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Genetic and Rare Diseases Information Center (GARD)

Cerebellar degeneration

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Your Question

My mom has had cerebellar degeneration for several years, yet I still know very little about it. Can you provide me with some information?

Our Answer

We have identified the following information that we hope you find helpful. If you still have questions, please contact us.

What is cerebellar degeneration?

Cerebellar degeneration refers to the deterioration of neurons in the cerebellum (the area of the brain that controls muscle coordination and balance). Conditions that cause cerebellar degeneration may also affect other areas of the central nervous system, such as the spinal cord, the cerebral cortex, and the brain stem. Signs and symptoms of cerebellar degeneration may include a wide-based, uncoordinated walk; a back and forth tremor in the trunk of the body; uncoordinated movements of the arms and legs; slow and slurred speech; and nystagmus. Cerebellar degeneration can be caused by a variety of factors including inherited gene changes (mutations), chronic alcohol abuse, and paraneoplastic disorders. Treatment for cerebellar degeneration varies depending on the underlying cause.[1]
Last updated: 12/14/2014

What causes cerebellar degeneration?

Cerebellar degeneration can be caused by a variety of different conditions. Neurological diseases that can lead to cerebellar degeneration include:[1]
Other conditions that can lead to temporary or permanent cerebellar damage include chronic alcohol abuse and paraneoplastic disorders.[1]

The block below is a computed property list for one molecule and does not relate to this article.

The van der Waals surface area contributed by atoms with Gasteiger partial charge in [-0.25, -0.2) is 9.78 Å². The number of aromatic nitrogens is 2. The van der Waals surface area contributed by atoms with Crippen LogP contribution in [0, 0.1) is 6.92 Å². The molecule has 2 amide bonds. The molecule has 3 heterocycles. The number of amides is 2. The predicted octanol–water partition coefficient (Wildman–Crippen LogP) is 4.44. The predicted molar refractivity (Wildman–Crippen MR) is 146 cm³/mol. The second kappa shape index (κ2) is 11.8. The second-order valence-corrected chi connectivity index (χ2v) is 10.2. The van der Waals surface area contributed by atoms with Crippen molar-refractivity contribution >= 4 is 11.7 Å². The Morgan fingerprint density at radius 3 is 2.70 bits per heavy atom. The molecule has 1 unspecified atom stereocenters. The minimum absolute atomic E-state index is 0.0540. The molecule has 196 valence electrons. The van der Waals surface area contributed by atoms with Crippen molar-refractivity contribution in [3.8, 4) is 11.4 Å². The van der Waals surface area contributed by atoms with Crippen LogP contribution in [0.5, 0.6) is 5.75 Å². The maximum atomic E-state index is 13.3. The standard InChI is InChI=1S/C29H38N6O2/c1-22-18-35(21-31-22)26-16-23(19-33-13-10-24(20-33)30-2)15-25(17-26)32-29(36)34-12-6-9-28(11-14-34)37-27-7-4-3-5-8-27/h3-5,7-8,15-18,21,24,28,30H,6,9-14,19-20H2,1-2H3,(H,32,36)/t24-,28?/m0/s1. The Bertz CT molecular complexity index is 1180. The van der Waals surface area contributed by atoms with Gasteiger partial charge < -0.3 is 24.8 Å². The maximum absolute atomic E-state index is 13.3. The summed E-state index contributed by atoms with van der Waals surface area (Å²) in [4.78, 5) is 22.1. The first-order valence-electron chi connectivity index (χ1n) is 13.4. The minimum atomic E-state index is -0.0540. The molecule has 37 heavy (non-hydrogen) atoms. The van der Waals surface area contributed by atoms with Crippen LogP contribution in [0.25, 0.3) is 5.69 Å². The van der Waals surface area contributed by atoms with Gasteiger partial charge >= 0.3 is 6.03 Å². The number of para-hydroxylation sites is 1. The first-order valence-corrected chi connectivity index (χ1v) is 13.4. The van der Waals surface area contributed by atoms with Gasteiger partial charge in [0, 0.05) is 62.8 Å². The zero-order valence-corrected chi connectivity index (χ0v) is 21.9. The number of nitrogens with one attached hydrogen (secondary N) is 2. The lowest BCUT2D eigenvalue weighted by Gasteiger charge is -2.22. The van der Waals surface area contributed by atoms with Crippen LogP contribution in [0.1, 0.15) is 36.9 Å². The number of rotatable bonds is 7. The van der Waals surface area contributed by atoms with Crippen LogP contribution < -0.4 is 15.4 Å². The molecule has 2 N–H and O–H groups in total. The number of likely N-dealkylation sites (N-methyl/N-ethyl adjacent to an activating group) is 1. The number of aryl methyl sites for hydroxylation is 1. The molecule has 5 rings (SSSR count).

Last updated: 12/14/2014

What are the signs and symptoms of cerebellar degeneration?

Cerebellar degeneration is primarily characterized by a wide-legged, unsteady, lurching walk that is usually accompanied by a back and forth tremor in the trunk of the body. Other signs and symptoms may include slow, unsteady and jerky movement of the arms or legs; slowed and slurred speech; and nystagmus.[1] Although cerebellar disorders usually strike adults in middle age, the age of symptomatic onset varies depending on the underlying cause of the degeneration.[2]

Studies have shown that many patients with movement disorders caused by damage to the cerebellum also have psychiatric symptoms. These studies suggest that patients with cerebellar diseases may benefit from screening and treatment of psychiatric disorders.[2]
Last updated: 12/14/2014

How might cerebellar degeneration be treated?

There is currently no cure for hereditary forms of cerebellar degeneration. In these cases, treatment is usually supportive and based on the signs and symptoms present in each person. For example, a variety of drugs may be used to treat gait abnormalities. Physical therapy can strengthen muscles, while special devices or appliances can assist in walking and other activities of daily life.[3]

In acquired (non-genetic and non-inherited) forms of cerebellar degeneration, some signs and symptoms may be reversible with treatment of the underlying cause.[4] For example, paraneoplastic cerebellar degeneration may improve after successful treatment of the underlying cancer. For alcoholic/nutritional cerebellar degeneration, symptoms are often relieved with discontinuation of alcohol abuse, a normal diet and dietary supplementation with thiamine and other B vitamins.[5]
Last updated: 12/15/2014

What is the long-term outlook for people with cerebellar degeneration?

The long-term outlook (prognosis) for people with cerebellar degeneration varies depending on the underlying cause.[3]
Last updated: 12/15/2014

See Disclaimer regarding information on this site. Some links on this page may take you to organizations outside of the National Institutes of Health.